I am a runner.
It has never been something that has come out of my mouth with a sense of ease because it’s always been something I’ve struggled with. I ran cross country and track in high school and always landed somewhere comfortably in the middle, but there were no scholarships that were headed my way. The best part was having a family of sisters and brothers that I still hold dear to my heart, and that is still the best part of running today. The family.
The next ten years of my life I would work out at the gym or try to reignite my passion for it, but it never clicked. Then suddenly my life had been turned upside now. I went through a terrible divorce when my two oldest boys were very young and literally at age 29 had to start my life all over again. A friend came into my life and said, “Run with me”. This was my running Dad Jim, who is still one of the most important people in my life. In that very moment where I agreed my life changed. That year, which was one of the hardest of my life, I ran my first half marathon in Detroit. I never imagined I could run further than 5 or 6. Across that finish line I told him, “I want to run a full.” It was a moment of delirium, but he held me to it and in 2012 I ran the Chicago Marathon and it was one of the greatest experiences I’ve ever had in my life. After that I lost my sense of drive, my mojo for lack of eloquent words.
Every year after I continued to run the Detroit Half as a sense of motivation to keep my running life alive. I started doing “Tough Mudders” a 12 mile brutal obstacle course based trek to keep me focused and driven to train, but I yo-yoed until 2015. I met an old friend on a random race and we spent three miserably hot hours together for 13.1 miles of hills telling each other about our last 3 years and how burnt out and defeated we were from our former glory. We both agreed we didn’t have to run halfs, or fulls, or do crazy obstacle courses anymore. We could be 5k or 10k girls and not be failures and be satisfied. We felt good and agreed, and after that everything changed.
My husband and I found out I was pregnant in 2016, which was about 6 or 7 months after that race. I had a healthier mindset, life was better, and I wanted to get back in shape with no expectations or unattainable goals in the forcast. I was never active during my pregnancies with my first two sons, but I had just started running again, and pregnant at 34 I decided I would keep running as long as it was healthy to. I ran till I was about 5 months and then just walked every single day with my son Liam. I walked over 300 miles while I was pregnant and still went to the gym twice a week and it felt amazing. I was very sick in the early months and then again in the later months, but I had energy and I was eating healthy. It was wondrous. Adam Stephen Walsh was born on November 2nd, on his grandpa Walsh’s birthday and by January I was working out and determined to run a half marathon that year. Not like the years past, where I would show up and just get through it. I wanted to run it with strength, confidence and feel proud, not defeated.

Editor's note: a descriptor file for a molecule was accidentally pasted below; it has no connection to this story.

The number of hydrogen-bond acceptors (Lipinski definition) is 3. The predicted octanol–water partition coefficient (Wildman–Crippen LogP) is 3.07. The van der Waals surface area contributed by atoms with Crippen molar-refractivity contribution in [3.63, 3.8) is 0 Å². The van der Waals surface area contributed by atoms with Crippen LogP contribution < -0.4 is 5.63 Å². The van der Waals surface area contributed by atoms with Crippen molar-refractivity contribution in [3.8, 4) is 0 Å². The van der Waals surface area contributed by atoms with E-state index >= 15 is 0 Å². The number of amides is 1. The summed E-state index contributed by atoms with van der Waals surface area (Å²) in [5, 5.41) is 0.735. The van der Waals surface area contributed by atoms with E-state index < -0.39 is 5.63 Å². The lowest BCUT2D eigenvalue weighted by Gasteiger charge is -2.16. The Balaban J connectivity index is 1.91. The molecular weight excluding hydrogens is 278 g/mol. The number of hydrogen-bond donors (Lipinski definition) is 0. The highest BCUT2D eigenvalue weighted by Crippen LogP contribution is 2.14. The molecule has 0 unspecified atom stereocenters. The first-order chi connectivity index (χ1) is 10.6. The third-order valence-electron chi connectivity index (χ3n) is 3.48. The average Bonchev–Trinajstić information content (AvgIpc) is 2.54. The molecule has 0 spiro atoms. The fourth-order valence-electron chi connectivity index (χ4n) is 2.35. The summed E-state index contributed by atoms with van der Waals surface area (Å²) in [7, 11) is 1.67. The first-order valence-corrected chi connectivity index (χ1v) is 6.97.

I made a mental agreement to run twice a week no matter what. We have an older treadmill and I used it (still do). If I had a spare 20-30 minutes I would run to the basement with my baby monitor. I struggled to get past a mile, then two and it was hard, but pretty soon I was ready to start hitting the road and every weekend I would try to run further. By the end of summer I had a 9 month old and had ran a 15 mile run by myself at age 35. The sense of accomplishment filtered into every aspect of my life and still does.
I ran the half that year with bronchitis and it was not my greatest showing. I struggled the whole race and was physically and mentally crushed by the end. For two weeks after I battled that sense of failure and the sense that I was still faking it. I thought, “I’m not a runner”. I don’t belong here. But then, it went away and I decided to start running outside that winter. If you know anything about midwest winters you know Detroit winters last anywhere up to six months and can crush with either snow or sub zero temperatures. This was a test of my resolve, of my committment. I powered through some serious weather and by January 2018 I made a list of goals.
Some of those were running goals and some were life, but now coming to the last quarter of 2018 I’m finding that so many of them have either been achieved, edited, or adapted to fit into my life. Part of the reason my life works now is through the strength that running gives me. The doubt is always there. There are days I have come home from a run in tears. There are times I still feel like a failure, but running has taught me to never give up. There will always be hard times, the seasons will always change, and there will always be some new obstacle to overcome.
While running is a solo act, and whether you are a tired single mom, a married dad, an older man, or an out of shape athlete the support of others can change everything. My running family is the source of my strength and they believe in me when I forget to. My husband supports me by giving me the time I need to to do it, but also being my best cheerleader. Running has taught me THESE are the people I want in my life. The friends that cross the finish line WITH you, the people that build you up when you are down and believe in you no matter what. Those are the people we should want in our life and I cherish them all.
So I’m not here to tell you running is easy. I’m not here to tell you that making time as a working mother of 3 is totally doable all the time. I’m not here to tell you that any of it comes without a struggle. I’m here to tell you it’s worth the struggle. It’s worth how hard it is. Anything that matters is worth working hard for. That’s what makes it feel so good. I’m here to tell you if I can do it, you can too.